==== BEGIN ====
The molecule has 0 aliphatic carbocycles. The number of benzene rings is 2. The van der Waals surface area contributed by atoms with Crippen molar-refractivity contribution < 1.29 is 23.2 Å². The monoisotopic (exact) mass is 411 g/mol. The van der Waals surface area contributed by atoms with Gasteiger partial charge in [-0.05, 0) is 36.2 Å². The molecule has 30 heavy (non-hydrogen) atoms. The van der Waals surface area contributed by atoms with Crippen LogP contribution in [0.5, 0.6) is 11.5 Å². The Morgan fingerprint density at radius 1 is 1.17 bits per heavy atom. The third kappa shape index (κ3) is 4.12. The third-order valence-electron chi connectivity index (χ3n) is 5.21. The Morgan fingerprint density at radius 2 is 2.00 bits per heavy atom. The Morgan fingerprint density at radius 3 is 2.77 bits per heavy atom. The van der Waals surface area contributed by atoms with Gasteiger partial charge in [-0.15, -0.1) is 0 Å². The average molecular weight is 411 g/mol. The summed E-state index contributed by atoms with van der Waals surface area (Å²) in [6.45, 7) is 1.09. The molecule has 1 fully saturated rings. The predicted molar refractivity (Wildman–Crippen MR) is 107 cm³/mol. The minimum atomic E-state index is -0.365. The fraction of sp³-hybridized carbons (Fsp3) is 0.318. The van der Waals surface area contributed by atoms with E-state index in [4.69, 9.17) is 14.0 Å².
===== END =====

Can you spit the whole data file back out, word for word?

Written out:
The molecule has 0 aliphatic carbocycles. The number of benzene rings is 2. The van der Waals surface area contributed by atoms with Crippen molar-refractivity contribution < 1.29 is 23.2 Å². The monoisotopic (exact) mass is 411 g/mol. The van der Waals surface area contributed by atoms with Gasteiger partial charge in [-0.05, 0) is 36.2 Å². The molecule has 30 heavy (non-hydrogen) atoms. The van der Waals surface area contributed by atoms with Crippen LogP contribution in [0.5, 0.6) is 11.5 Å². The Morgan fingerprint density at radius 1 is 1.17 bits per heavy atom. The third kappa shape index (κ3) is 4.12. The third-order valence-electron chi connectivity index (χ3n) is 5.21. The Morgan fingerprint density at radius 2 is 2.00 bits per heavy atom. The Morgan fingerprint density at radius 3 is 2.77 bits per heavy atom. The van der Waals surface area contributed by atoms with Gasteiger partial charge in [-0.15, -0.1) is 0 Å². The average molecular weight is 411 g/mol. The summed E-state index contributed by atoms with van der Waals surface area (Å²) in [6.45, 7) is 1.09. The molecule has 1 fully saturated rings. The predicted molar refractivity (Wildman–Crippen MR) is 107 cm³/mol. The minimum atomic E-state index is -0.365. The fraction of sp³-hybridized carbons (Fsp3) is 0.318. The van der Waals surface area contributed by atoms with E-state index in [4.69, 9.17) is 14.0 Å².